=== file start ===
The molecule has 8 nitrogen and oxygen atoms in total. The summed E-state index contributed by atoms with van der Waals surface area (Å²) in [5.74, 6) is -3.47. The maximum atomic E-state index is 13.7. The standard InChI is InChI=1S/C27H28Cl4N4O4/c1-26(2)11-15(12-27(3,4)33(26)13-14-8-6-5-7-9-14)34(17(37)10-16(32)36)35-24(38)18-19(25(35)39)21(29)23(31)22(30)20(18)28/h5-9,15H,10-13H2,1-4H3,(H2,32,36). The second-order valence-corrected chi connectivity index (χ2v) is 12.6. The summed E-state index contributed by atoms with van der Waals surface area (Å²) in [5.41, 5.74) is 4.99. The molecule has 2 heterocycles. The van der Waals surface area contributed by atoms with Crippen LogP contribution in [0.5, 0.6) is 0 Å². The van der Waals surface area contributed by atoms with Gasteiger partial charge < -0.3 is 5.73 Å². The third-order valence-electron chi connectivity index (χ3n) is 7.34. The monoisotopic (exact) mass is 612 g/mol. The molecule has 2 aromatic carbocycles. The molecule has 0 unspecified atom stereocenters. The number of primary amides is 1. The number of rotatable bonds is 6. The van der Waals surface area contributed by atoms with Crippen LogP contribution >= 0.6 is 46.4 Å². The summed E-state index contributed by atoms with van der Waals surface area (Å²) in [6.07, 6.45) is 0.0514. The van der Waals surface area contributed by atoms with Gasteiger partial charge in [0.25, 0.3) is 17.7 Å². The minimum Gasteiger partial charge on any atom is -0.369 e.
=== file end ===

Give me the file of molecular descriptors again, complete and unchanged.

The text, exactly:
The molecule has 8 nitrogen and oxygen atoms in total. The summed E-state index contributed by atoms with van der Waals surface area (Å²) in [5.74, 6) is -3.47. The maximum atomic E-state index is 13.7. The standard InChI is InChI=1S/C27H28Cl4N4O4/c1-26(2)11-15(12-27(3,4)33(26)13-14-8-6-5-7-9-14)34(17(37)10-16(32)36)35-24(38)18-19(25(35)39)21(29)23(31)22(30)20(18)28/h5-9,15H,10-13H2,1-4H3,(H2,32,36). The second-order valence-corrected chi connectivity index (χ2v) is 12.6. The summed E-state index contributed by atoms with van der Waals surface area (Å²) in [5.41, 5.74) is 4.99. The molecule has 2 heterocycles. The van der Waals surface area contributed by atoms with Crippen LogP contribution in [0.5, 0.6) is 0 Å². The van der Waals surface area contributed by atoms with Gasteiger partial charge < -0.3 is 5.73 Å². The third-order valence-electron chi connectivity index (χ3n) is 7.34. The monoisotopic (exact) mass is 612 g/mol. The molecule has 2 aromatic carbocycles. The molecule has 0 unspecified atom stereocenters. The number of primary amides is 1. The number of rotatable bonds is 6. The van der Waals surface area contributed by atoms with Crippen LogP contribution >= 0.6 is 46.4 Å². The summed E-state index contributed by atoms with van der Waals surface area (Å²) in [6.07, 6.45) is 0.0514. The van der Waals surface area contributed by atoms with Gasteiger partial charge in [0.25, 0.3) is 17.7 Å². The minimum Gasteiger partial charge on any atom is -0.369 e.